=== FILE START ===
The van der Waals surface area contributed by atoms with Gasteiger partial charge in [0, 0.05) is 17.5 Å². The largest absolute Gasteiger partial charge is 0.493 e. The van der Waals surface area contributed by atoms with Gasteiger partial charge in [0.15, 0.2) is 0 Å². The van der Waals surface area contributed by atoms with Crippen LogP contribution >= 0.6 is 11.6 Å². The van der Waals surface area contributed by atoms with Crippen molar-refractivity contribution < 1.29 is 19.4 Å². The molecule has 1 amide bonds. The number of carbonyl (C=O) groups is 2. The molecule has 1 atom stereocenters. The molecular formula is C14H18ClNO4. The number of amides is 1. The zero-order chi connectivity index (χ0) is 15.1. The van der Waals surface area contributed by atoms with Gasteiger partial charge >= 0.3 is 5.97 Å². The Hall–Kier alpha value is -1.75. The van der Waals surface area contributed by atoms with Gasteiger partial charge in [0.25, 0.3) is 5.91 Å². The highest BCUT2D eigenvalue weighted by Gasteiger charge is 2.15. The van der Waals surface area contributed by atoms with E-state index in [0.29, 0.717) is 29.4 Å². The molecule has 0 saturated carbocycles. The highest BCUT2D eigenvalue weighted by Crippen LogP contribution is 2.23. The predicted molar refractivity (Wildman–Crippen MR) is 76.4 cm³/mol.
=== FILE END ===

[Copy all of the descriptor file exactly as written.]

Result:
The van der Waals surface area contributed by atoms with Gasteiger partial charge in [0, 0.05) is 17.5 Å². The largest absolute Gasteiger partial charge is 0.493 e. The van der Waals surface area contributed by atoms with Gasteiger partial charge in [0.15, 0.2) is 0 Å². The van der Waals surface area contributed by atoms with Crippen LogP contribution >= 0.6 is 11.6 Å². The van der Waals surface area contributed by atoms with Crippen molar-refractivity contribution < 1.29 is 19.4 Å². The molecule has 1 amide bonds. The number of carbonyl (C=O) groups is 2. The molecule has 1 atom stereocenters. The molecular formula is C14H18ClNO4. The number of amides is 1. The zero-order chi connectivity index (χ0) is 15.1. The van der Waals surface area contributed by atoms with Gasteiger partial charge >= 0.3 is 5.97 Å². The Hall–Kier alpha value is -1.75. The van der Waals surface area contributed by atoms with Gasteiger partial charge in [0.25, 0.3) is 5.91 Å². The highest BCUT2D eigenvalue weighted by Gasteiger charge is 2.15. The van der Waals surface area contributed by atoms with E-state index in [0.29, 0.717) is 29.4 Å². The molecule has 0 saturated carbocycles. The highest BCUT2D eigenvalue weighted by Crippen LogP contribution is 2.23. The predicted molar refractivity (Wildman–Crippen MR) is 76.4 cm³/mol.